Birdseye College Price Comparison is the site that I have spent the past few months creating.  The purpose of the site is to provide students first looking at prospective colleges an estimate of what a four-year education at each college they are interested in will cost them personally.  The site provides an estimate of the full cost for four years of tuition, fees, supplies, room, and board.  After just one visit to this site, with as little typing as possible, a student will have a list of the colleges they are interested in ranked by how much a four-year education will cost at each one. Odds of being accepted to each college are provided as well.

Estimating what a student will ultimately be charged by a specific college is challenging.  In the United States, public and private colleges practice widespread price manipulation.  Colleges have a sticker price, the posted tuition amount, but they offer discounts to most students they accept.  The discount offered is often called a scholarship or a grant in the student's acceptance letter, and the discount amount differs from student to student.  For example, students from poor families often get significantly larger discounts than students from rich families.  The discounts can be huge--some students may pay just 10% of the sticker price.  The discounted price, including room, board, fees, and supplies, is often referred to as the "net price."

Over the years colleges have become very good at offering students a net price in their admissions letter that is just under what the student (or their parents) are willing to pay.  Unfortunately, there is no easy way to figure out what a college will charge a particular student without applying to that college, which involves filling out forms, writing essays, and paying application fees.  Birdseye College Price Comparison helps by creating an estimate for each individual student based on what students like them have been charged in the past.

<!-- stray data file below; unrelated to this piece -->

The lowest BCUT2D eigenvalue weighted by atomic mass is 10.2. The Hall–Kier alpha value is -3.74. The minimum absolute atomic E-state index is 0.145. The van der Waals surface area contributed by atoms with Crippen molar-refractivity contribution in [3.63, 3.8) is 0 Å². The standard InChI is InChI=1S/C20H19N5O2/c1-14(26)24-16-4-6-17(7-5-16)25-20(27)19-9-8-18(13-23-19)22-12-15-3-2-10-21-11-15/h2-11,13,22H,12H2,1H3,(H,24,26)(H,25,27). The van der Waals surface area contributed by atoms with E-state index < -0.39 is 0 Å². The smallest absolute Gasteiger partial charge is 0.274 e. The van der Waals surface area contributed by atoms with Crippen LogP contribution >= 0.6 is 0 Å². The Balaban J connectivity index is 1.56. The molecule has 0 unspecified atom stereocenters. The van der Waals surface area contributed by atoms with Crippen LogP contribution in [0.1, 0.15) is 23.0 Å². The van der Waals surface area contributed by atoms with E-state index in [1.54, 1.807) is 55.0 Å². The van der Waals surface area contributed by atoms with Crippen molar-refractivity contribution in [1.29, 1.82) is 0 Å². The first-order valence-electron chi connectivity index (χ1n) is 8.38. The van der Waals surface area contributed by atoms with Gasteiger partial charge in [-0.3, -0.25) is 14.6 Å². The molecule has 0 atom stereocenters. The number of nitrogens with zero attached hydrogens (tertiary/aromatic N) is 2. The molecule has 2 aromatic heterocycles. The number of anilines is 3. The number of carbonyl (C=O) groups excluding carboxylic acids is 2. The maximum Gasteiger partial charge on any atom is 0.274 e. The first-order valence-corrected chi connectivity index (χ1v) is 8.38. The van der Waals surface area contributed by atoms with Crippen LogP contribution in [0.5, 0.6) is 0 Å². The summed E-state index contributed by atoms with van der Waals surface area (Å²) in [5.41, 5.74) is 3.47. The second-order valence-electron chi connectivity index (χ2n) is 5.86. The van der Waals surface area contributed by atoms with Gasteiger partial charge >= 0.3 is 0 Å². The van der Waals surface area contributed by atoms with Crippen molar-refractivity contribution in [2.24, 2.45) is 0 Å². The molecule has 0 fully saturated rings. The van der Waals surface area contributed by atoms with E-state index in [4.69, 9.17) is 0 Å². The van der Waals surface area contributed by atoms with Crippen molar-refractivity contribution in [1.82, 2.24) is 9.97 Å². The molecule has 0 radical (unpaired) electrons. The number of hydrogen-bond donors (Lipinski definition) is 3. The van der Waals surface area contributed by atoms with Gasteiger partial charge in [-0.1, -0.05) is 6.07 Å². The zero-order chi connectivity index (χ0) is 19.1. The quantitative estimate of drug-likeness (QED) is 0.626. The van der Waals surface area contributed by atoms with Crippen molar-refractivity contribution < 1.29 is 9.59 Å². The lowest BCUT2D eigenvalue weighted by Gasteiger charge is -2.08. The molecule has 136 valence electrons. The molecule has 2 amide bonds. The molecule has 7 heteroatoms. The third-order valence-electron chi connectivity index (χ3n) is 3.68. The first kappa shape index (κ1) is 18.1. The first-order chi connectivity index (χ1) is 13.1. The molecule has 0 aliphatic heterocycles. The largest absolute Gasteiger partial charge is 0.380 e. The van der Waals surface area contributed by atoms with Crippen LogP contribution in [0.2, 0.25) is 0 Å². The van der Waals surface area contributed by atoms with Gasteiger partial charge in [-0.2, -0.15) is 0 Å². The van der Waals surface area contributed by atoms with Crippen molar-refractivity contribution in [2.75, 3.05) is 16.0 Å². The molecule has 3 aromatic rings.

Since the 1992/93 school year, the net price charged to a new student to attend one year at a public four-year college rose an average of 5.9% per year.  Over the same time period, the net price charged to a new student to attend one year at a private non-profit four-year college rose an average of 3.6% per year.  (Source: College Board's Trends in College Pricing 2012 report).  And these are increases just for the cost of the first year of schooling.

After their first year, students currently attending a college end up paying more because colleges raise tuition and fees from year-to-year.  The discount that the college gives a student in their first year does not increase to cover the extra amount being charged, so the amount that tuition and fees are increased must be paid by the student.  Tuition and fee increases are a way for a college to extract more revenue out of its existing student body.  At private non-profit four-year colleges, the sticker price rose an average of 6.1% per year since 1992/93.   And those increases are passed directly to students who are currently attending college.

To create a complete price estimate for a four-year education, initial net price offers as well as tuition increases must be factored in.  Birdseye College Price Comparison takes care of all of that for students, first by estimating net price based on what similar students have been charged in the past, and then extrapolating out expected tuition increases for the years necessary to get a degree.  It does all the arithmetic for students, giving them a list of each college they are interested in with an expected price for a complete degree.  That way, a student can decide if a degree from one college is really worth an extra $100,000 over a degree from another.

Don't waste your time applying to colleges that cost too much.  Give Birdseye College Price Comparison a try, and start narrowing your college search today!